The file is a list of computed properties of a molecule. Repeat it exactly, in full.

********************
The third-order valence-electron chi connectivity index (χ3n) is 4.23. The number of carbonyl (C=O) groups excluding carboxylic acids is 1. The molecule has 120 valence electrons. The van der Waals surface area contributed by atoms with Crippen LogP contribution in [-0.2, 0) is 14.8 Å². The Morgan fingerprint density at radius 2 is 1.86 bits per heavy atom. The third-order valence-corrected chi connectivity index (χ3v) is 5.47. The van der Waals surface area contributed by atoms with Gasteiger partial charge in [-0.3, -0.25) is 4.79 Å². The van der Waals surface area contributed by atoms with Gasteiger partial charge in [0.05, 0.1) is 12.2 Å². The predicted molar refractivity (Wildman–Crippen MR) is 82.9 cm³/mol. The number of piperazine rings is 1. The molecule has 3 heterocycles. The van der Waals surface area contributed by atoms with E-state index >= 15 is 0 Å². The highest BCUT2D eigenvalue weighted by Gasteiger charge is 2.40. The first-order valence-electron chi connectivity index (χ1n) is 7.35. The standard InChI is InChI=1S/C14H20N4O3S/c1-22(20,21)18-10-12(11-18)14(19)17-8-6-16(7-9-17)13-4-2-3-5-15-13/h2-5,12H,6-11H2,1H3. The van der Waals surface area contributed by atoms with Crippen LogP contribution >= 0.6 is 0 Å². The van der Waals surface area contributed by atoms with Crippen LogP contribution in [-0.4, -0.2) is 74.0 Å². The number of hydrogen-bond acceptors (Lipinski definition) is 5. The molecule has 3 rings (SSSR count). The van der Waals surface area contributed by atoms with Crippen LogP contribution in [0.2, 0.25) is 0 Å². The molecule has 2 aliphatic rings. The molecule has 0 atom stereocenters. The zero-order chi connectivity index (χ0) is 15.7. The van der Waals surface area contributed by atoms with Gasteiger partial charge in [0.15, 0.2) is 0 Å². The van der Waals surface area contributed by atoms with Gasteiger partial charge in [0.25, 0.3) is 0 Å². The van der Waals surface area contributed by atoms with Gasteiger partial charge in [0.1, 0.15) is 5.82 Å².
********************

The third-order valence-electron chi connectivity index (χ3n) is 4.23. The number of carbonyl (C=O) groups excluding carboxylic acids is 1. The molecule has 120 valence electrons. The van der Waals surface area contributed by atoms with Crippen LogP contribution in [-0.2, 0) is 14.8 Å². The Morgan fingerprint density at radius 2 is 1.86 bits per heavy atom. The third-order valence-corrected chi connectivity index (χ3v) is 5.47. The van der Waals surface area contributed by atoms with Gasteiger partial charge in [-0.3, -0.25) is 4.79 Å². The van der Waals surface area contributed by atoms with Gasteiger partial charge in [0.05, 0.1) is 12.2 Å². The predicted molar refractivity (Wildman–Crippen MR) is 82.9 cm³/mol. The number of piperazine rings is 1. The molecule has 3 heterocycles. The van der Waals surface area contributed by atoms with E-state index >= 15 is 0 Å². The highest BCUT2D eigenvalue weighted by Gasteiger charge is 2.40. The first-order valence-electron chi connectivity index (χ1n) is 7.35. The standard InChI is InChI=1S/C14H20N4O3S/c1-22(20,21)18-10-12(11-18)14(19)17-8-6-16(7-9-17)13-4-2-3-5-15-13/h2-5,12H,6-11H2,1H3. The van der Waals surface area contributed by atoms with Crippen LogP contribution >= 0.6 is 0 Å². The van der Waals surface area contributed by atoms with Crippen LogP contribution in [-0.4, -0.2) is 74.0 Å². The number of hydrogen-bond acceptors (Lipinski definition) is 5. The molecule has 3 rings (SSSR count). The van der Waals surface area contributed by atoms with Crippen LogP contribution in [0.2, 0.25) is 0 Å². The molecule has 2 aliphatic rings. The molecule has 0 atom stereocenters. The zero-order chi connectivity index (χ0) is 15.7. The van der Waals surface area contributed by atoms with Gasteiger partial charge in [0.15, 0.2) is 0 Å². The van der Waals surface area contributed by atoms with Gasteiger partial charge in [0.25, 0.3) is 0 Å². The van der Waals surface area contributed by atoms with Gasteiger partial charge in [0.1, 0.15) is 5.82 Å².